As we face what most are predicting to be a rough 2009, I’ve been reminded the basics of being an excellent contractor don’t change, whatever the economic weather.
This reminder came as I called the references for our 2009 Contractor of the Year nominees. There are significant reasons why these contractors are nominees for this national award, one of them being they have raving fans. I confess to chill-bumps when I hear comments like these:
“He gave us personal attention, and did such a wonderful job that in the second phase of our project we didn’t feel it was necessary to go out for proposal. Instead, we sat down and negotiated with him. He built a rapport with the local municipality and that was part of why we negotiated. The municipality had some horror stories of working with other contractors, but they were happy with him. He was upfront and trustworthy.”
– Retirement community vice president of operations
“He can look at plan documents and work up a schedule for price, explore the impact of construction with each phase and determine the interaction between all the trades, and he helps you get the project. He’s helped us double our revenues in the past two years. His values line up well with ours. I trust him because he has the same business model as we do. He has a humility that is remarkably prevalent with real leaders.”
– Construction management/design-build firm representative
“Two words come to mind immediately: ethics and integrity. He’s the quintessential example of both. Construction is a demanding business that often requires compromise, but he works within that sphere without moving away from his values.”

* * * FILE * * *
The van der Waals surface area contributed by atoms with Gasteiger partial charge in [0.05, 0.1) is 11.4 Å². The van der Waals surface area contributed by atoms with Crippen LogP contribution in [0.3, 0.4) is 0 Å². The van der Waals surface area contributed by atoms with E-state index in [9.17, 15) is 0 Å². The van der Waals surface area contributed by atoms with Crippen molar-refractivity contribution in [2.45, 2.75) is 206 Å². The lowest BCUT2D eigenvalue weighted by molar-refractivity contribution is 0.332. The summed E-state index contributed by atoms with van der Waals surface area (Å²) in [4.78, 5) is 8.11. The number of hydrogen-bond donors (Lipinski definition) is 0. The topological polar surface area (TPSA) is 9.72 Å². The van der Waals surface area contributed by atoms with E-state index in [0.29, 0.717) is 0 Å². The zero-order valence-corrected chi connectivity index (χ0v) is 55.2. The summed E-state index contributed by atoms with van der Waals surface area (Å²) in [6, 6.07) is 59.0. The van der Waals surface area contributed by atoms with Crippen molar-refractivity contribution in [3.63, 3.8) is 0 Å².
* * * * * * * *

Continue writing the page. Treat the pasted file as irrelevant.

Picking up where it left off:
– Construction association president
When you call people and can detect the immediate smile in their voice when you mention a contractor’s name, you know you’re going to hear a success story (and despite the male-specific examples above, this goes for women contractors, too.) There’s an appreciation not only because the contractor in question has made life easier, but also because these people are acquainted with contractors who fall far short of excellence. I often hear the phrase “they’re not like other contractors” in these calls. You know, the ones that make promises not kept, have disrespectful employees who gritch at every opportunity and keep equipment that’s yet to see its first wash cycle.
Chances are you have both your raving fans and your detractors. If you prove you have bedrock values in a sour economy, however, you’ll end up with much more of the former when things turn around.